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Carlo Muñoz

Carlo Muñoz is the military correspondent for The Washington Times focusing on U.S. defense and national security policy, programs and operations.

He was most recently a foreign correspondent with the Stars and Stripes Mideast bureau, based in Kabul, Afghanistan. Mr. Muñoz also reported on U.S. and foreign military operations in South America, Cuba and the Asia-Pacific region. His work has appeared in The Guardian, United Press International, Atlantic Media, Air Force Magazine, USNI News and elsewhere.

He can be reached at [email protected]

Latest Podcast Episodes for Inheriting Chaos

Articles by Carlo Muñoz

Acting Defense Secretary Patrick Shanahan recently called for a review of the 2017 attack in Niger that killed four U.S. Green Berets and sparked a political backlash among lawmakers.
appears before a Senate Armed Services Committee hearing on Capitol Hill in Washington, Thursday, April 11, 2019, on the proposed Space Force. (AP Photo/Andrew Harnik) (ASSOCIATED PRESS)

U.S. is boosting cyber defenses in face of Russian threat, Shanahan says

America's cadre of cyber warriors are working tirelessly to curb the threat posed by Russian attacks on U.S. military and civilian networks, including those highlighted in Special Counsel Robert Mueller's investigation into Moscow's interference in the 2016 election, acting Pentagon chief Patrick Shanahan said. Published April 18, 2019

In this Wednesday, July 26, 2017, photo, people with the Human Rights Campaign hold up "equality flags" during an event organized by Rep. Joe Kennedy, D-Mass., in support of transgender members of the military on Capitol Hill in Washington, after President Donald Trump said he wants transgender people barred from serving in the U.S. military. (Associated Press) **FILE**

Pentagon issues final rules on Trump's transgender ban

Current U.S. service members looking to transition sexes could face forced retirement or be discharged from the military for medical reasons, as part of the Pentagon's new transgender policy outlined Friday. Published April 12, 2019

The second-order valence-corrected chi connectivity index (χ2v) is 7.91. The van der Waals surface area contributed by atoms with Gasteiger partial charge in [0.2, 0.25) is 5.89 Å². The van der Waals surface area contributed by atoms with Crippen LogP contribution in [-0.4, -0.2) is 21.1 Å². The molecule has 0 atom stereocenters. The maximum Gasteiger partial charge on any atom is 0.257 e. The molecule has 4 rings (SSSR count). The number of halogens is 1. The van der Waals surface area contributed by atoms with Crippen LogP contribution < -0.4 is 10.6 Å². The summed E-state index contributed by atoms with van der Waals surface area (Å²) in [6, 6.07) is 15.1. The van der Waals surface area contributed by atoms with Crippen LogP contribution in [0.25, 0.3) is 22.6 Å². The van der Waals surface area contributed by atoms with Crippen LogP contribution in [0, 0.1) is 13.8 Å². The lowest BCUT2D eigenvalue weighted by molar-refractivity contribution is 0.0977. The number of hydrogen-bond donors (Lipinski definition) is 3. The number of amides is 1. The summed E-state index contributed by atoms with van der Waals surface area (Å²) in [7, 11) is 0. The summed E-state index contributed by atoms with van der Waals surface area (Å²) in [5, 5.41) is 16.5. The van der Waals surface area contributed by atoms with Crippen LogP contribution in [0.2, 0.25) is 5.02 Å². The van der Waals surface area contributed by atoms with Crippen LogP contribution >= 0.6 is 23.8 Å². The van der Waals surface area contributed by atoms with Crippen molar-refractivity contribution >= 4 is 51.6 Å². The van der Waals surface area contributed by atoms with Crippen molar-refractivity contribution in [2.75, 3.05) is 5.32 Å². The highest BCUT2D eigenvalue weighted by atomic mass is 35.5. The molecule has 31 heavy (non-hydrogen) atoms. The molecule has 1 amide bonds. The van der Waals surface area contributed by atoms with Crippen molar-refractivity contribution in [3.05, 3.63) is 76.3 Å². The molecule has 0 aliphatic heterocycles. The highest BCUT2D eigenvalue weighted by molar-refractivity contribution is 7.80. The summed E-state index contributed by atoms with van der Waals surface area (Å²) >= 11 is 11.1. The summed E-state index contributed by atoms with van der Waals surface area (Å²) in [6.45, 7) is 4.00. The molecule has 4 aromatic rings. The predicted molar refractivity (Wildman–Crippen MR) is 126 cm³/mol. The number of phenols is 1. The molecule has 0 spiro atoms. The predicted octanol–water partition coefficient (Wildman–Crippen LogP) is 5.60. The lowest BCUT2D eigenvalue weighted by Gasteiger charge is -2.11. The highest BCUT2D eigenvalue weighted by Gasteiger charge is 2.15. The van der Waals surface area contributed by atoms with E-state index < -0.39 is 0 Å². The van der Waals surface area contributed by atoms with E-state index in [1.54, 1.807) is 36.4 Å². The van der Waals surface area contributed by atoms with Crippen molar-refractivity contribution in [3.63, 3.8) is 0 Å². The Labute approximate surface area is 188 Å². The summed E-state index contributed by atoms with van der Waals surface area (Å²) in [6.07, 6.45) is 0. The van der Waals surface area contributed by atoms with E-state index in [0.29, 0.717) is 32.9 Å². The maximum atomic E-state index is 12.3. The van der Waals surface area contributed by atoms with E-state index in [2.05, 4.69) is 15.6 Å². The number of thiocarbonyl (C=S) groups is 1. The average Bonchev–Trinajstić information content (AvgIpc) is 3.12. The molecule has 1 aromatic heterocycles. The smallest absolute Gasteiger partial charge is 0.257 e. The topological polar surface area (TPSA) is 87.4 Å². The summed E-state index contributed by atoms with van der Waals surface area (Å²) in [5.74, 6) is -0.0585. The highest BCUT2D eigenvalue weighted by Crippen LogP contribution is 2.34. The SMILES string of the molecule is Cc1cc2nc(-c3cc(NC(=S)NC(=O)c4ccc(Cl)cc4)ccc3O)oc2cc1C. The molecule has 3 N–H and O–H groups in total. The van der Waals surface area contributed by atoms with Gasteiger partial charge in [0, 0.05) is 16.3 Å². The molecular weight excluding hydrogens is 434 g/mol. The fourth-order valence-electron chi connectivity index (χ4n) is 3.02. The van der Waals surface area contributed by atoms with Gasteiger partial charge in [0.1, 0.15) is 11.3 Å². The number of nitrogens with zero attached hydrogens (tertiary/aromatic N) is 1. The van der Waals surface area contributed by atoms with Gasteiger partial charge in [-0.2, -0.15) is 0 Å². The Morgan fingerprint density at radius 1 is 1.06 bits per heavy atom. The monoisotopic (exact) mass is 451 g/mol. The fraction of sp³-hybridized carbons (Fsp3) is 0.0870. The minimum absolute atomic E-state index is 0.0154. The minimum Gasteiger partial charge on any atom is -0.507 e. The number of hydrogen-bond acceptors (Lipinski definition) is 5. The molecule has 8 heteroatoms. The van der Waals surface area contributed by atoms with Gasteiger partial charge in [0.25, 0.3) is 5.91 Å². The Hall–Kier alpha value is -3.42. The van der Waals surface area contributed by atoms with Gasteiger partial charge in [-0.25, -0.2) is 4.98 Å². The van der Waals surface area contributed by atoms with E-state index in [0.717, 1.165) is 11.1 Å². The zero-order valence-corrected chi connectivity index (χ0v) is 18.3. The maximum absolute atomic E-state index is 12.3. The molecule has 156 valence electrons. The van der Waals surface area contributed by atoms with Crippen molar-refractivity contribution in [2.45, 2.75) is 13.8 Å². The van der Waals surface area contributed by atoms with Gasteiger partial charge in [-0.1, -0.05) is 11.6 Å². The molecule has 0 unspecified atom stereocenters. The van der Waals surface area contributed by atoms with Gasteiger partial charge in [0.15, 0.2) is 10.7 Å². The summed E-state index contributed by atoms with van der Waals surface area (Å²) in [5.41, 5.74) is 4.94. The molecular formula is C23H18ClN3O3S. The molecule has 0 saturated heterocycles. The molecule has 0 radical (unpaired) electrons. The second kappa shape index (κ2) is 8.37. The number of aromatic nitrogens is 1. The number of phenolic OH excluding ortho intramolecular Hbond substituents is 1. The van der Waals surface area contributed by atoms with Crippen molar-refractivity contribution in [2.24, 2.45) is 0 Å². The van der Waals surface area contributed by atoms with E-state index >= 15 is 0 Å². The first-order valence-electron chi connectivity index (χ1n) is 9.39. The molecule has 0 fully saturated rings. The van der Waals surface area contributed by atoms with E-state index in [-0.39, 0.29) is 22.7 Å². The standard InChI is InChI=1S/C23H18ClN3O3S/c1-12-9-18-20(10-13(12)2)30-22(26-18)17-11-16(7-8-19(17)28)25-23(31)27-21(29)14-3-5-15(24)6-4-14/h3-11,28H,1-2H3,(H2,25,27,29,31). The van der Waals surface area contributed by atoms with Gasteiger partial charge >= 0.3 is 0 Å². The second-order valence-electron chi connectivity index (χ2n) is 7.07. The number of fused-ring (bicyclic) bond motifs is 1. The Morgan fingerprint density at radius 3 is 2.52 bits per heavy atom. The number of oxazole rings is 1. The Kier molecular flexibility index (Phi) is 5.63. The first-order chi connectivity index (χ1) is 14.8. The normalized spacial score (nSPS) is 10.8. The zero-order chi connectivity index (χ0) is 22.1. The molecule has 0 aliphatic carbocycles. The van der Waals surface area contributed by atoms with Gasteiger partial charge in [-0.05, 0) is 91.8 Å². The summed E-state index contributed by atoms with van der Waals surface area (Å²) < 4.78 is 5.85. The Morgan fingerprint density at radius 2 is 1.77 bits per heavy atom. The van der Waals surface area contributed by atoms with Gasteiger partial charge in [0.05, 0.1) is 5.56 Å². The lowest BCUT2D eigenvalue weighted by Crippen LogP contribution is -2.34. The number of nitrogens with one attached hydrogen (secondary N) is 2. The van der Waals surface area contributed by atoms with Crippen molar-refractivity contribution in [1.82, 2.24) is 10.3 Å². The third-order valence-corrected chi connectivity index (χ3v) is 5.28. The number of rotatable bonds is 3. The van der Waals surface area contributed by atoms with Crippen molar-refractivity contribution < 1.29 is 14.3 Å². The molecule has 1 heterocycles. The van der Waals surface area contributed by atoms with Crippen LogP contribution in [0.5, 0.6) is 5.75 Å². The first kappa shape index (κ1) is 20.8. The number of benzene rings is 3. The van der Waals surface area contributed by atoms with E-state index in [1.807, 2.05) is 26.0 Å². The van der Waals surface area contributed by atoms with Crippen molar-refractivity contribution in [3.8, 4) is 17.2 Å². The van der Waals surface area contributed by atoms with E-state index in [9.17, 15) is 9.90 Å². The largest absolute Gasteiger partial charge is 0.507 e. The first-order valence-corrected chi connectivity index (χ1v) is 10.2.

Pentagon nears extension of 'Defeat ISIS' coalition as Trump weighs Syria withdrawal

The Islamic State's physical caliphate is now in ruins, but the Trump administration is talking about keeping the broad international coalition in place to counter the terrorist group's efforts to reorganize and reform in emerging hot spots around the globe, a top Pentagon official said in an interview. Published April 9, 2019

In this Wednesday, Feb. 8, 2017, file photo, U.S. Army Lt. Gen. Stephen Townsend talks with an Iraqi officer during a tour north of Baghdad, Iraq. (AP Photo/Ali Abdul Hassan, File)

Pentagon Africa pick worries over Russian 'little green men'

The Pentagon is keeping a wary eye on the recent influx of Russian "little green men" into Africa, as concerns rise over whether Moscow is looking to replicate its military successes in Ukraine and Syria in the competition for influence and allies on the continent. Published April 2, 2019

U.S. moves closer to killing F-35 jet sale to Turkey over Russia fears

The Pentagon is canceling all transfers of critical equipment related to the sale of the F-35 Joint Strike Fighter to Turkey, in what is seen as the first steps toward the outright cancellation of Ankara's purchase of the cutting-edge fighter jet. Published April 1, 2019

FILE - In this May 27, 2016 file photo, Taliban fighters react to a speech by their senior leader in the Shindand district of Herat province, Afghanistan. In a Thursday, March 28, 2019 report the Special Inspector General for Afghan Reconstruction, a U.S. watchdog, said that Afghanistan will remain dependent on international donors and foreign help even after a peace deal with the Taliban is reached. The report identified main high-risk areas including the reintegration of as many as 60,000 heavily armed Taliban fighters and their families back into Afghan society. (AP Photos/Allauddin Khan, File) **FILE**

Afghan peace hopes clouded by U.S.-backed government's weaknesses

As American negotiators inch closer to a peace deal with the Taliban in Afghanistan, the U.S.-backed government in Kabul remains heavily dependent on foreign money and military support to fight insurgent groups, finance its security forces, and prevent regional warlords from splintering the country, the top U.S. watchdog for the 18-year conflict warned Thursday. Published March 28, 2019